“You should really watch the second episode of the poly reality show,” I told Issac.
“Sure, I’ll watch it,” he said. “That woman Kamala, she’s hot!
So part of that is just to tease me, but I’m not going to lie — they are a particularly hot group of people they got to host the camera crew in Polyamory: Married and Dating, a half-hour reality show on Showtime on Thursdays. This makes it a pleasure to watch in other ways than just that it seems to be on track to give a pretty good look at some of the realities of living this way.
But it’s got plenty of eye candy. I watch installments twice, because frankly, I’m distracted by the clothes. Not only is she hot, but Kamala really knows how to accessorize. The people in it are healthy and fit and mostly naturally beautiful (the women in the triad wear more makeup, but that’s their choice) — what I call “European-movie beautiful.” Real, responsive and engaged, on top of having interesting features.
The only thing that’s not quite on target is: when do these folks work? But that’s the problem with all reality shows (I say boldly, having watched, like, seven random episodes of reality shows in my whole life). If anyone made a reality show that revealed the humiliating and numbing time suck that is most of our daily (or nightly) jobs (or two jobs — and if you’re an exception, I’m happy for you), it would either never sell or be like watching that video in the horror movie The Ring — it would kill anyone who watched it.
The second episode was titled “Poly Rules” — that’s rules as a noun, not as an adjective. As in, who’s making them and who’s breaking them.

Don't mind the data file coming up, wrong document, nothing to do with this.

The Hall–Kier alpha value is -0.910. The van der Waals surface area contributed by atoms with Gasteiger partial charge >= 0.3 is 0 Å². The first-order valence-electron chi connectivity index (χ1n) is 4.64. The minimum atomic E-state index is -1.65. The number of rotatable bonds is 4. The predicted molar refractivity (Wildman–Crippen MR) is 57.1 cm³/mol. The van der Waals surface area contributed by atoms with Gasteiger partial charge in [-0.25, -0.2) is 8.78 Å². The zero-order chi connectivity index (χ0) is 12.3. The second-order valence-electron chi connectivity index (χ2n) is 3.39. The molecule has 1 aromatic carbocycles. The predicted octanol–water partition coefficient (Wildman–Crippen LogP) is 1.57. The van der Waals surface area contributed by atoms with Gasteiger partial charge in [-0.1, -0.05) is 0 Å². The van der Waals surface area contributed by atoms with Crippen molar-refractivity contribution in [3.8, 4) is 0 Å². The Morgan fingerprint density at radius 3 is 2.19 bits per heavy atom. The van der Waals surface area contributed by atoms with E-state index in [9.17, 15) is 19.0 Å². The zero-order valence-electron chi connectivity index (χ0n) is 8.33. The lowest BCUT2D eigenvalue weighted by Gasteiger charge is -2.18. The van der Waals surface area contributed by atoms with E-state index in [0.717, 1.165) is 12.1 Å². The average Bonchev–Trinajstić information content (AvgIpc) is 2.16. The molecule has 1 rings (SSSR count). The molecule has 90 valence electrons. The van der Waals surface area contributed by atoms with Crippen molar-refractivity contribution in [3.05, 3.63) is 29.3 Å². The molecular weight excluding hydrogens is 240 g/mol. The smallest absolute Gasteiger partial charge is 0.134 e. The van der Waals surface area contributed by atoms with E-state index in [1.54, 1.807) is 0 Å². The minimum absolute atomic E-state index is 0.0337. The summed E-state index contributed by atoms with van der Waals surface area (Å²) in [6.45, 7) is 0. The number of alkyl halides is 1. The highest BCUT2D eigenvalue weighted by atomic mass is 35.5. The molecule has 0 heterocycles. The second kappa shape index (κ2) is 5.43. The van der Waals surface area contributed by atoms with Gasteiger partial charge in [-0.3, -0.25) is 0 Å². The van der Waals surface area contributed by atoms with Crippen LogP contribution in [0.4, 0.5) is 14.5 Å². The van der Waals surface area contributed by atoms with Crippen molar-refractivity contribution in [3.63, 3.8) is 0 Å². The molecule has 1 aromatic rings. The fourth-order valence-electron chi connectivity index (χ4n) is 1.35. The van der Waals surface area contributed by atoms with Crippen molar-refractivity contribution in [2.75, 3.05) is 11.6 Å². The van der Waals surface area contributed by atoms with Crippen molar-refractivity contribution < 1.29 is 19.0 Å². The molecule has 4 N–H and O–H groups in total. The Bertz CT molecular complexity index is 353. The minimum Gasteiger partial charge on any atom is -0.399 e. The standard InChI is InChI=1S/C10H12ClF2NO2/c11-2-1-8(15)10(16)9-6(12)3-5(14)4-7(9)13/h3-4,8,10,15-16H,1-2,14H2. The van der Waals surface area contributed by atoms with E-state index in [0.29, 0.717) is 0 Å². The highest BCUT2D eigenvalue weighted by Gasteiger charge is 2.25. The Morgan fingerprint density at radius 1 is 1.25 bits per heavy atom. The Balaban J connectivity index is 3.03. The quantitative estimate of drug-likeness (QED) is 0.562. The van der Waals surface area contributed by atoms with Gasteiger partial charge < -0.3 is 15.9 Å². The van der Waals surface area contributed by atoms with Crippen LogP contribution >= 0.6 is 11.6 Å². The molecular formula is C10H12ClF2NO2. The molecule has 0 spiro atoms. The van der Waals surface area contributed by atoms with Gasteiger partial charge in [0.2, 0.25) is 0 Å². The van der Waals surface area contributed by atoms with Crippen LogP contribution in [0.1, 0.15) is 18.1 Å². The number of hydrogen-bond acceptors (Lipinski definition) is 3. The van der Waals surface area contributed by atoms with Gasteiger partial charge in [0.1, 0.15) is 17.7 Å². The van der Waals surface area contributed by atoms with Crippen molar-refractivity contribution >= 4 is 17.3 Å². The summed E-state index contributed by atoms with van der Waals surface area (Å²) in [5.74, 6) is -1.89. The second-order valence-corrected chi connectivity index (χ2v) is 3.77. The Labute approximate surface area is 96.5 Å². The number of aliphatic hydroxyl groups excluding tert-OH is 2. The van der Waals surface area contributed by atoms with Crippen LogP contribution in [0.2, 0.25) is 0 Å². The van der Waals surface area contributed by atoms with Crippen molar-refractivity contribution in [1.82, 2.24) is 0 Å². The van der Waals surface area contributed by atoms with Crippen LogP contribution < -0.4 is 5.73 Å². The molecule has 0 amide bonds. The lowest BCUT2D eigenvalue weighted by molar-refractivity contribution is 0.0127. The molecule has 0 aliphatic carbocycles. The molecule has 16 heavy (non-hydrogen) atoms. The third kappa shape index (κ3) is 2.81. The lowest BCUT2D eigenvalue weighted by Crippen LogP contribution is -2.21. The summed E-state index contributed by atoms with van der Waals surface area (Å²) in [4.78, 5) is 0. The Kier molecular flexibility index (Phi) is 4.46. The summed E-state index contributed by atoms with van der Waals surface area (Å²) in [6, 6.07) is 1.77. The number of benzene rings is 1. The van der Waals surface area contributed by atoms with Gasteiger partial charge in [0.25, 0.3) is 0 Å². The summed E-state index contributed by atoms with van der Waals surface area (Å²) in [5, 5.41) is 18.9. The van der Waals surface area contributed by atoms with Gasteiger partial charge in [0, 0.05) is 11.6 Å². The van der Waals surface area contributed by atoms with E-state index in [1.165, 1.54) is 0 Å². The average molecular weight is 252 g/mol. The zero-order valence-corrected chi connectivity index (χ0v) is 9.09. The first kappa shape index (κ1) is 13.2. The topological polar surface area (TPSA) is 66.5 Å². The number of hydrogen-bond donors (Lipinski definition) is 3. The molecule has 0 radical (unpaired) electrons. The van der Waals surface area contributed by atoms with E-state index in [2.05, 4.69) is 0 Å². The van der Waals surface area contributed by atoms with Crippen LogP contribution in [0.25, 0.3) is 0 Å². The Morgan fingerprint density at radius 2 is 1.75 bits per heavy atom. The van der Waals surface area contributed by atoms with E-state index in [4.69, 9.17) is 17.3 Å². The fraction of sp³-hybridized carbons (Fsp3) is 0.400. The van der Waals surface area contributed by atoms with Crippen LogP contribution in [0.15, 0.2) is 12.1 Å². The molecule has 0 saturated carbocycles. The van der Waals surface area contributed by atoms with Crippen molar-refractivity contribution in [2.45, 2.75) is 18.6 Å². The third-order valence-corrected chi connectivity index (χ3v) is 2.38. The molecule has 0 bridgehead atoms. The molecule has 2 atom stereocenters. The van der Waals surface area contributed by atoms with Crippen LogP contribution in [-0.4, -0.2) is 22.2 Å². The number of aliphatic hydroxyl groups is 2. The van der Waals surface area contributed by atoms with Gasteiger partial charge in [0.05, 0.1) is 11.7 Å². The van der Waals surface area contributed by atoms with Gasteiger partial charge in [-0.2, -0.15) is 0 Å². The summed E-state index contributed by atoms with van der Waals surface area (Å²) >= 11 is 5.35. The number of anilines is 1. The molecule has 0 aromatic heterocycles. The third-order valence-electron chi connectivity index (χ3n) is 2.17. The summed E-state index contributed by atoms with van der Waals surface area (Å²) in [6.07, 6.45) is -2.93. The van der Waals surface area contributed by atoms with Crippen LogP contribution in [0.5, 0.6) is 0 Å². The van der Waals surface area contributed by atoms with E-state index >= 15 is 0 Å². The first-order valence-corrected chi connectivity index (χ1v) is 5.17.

I really like the commentary of Alan P in Polyamory in the News (nearly always, but about this show in particular). He writes:
There sure are a lot of soft-core group sex scenes. They’re portrayed sweetly and briefly but frankly, as part of the ongoing relationships and discussions that are happening among everybody and as genuine expressions of shared love and playfulness — as Kamala has been telling her fan base in the last couple weeks.
I was struck by how the group sex sometimes functioned as it does among bonobos — as a means to diffuse group tensions and reinforce bonds among the group. Yes, couples sometimes use sex this way too. But I felt I was watching something deep in our ancient nature.
The bonobos are known as the peace primates who according to stereotype live in constant hippie commune mode and keep the peace through lots of sex and sensuality and body contact (as well as strong roles and boundaries). With all the tension engendered (hmmm) in this world by the fears and realities of violence, maybe the bonobo method would be useful to learn. What I’m usually coming from is this: “I’m so tense from work and driving I’m about to explode and if you come near me I’ll scream!” This causes a lot of trouble and strife in all my relationships.
I’m thinking of doing some reading, including going back and carefully reading Sex at Dawn, and then making a conscious effort to give the bonobo method a try, in a sort of personally controlled experiment. Even though monkeys creep me out. (I know, it’s evil, I should love them, probably lots of projection shit to that one, but too bad.) I’ll let you know how it comes out and throw some more bonobo info out there, maybe next month.
There’s also a lot of preening that goes on. When relationships are a big priority to you, you want to be in a physical state that means you can have people close and touching at any given moment. It means being healthy, fit, good to the touch and good to the smell and taste.
But now it’s time to get sexy with the rules. Here are the show highlights:
First, the quad: Kamala and Michael (married) and Tal and Jen (married) are in a quad and newly moved in together. Kamala has a girlfriend, Roxanne, whom she does not want to share with the rest of the quad. Michael’s got issues with this. The four have a really good, honest talk, opening up some ways they hadn’t even known they felt. You can see Kamala start to well up and even spill over as she expresses her needs and realizes what she’s feeling. It’s brave work. She says, in a cut-in edit: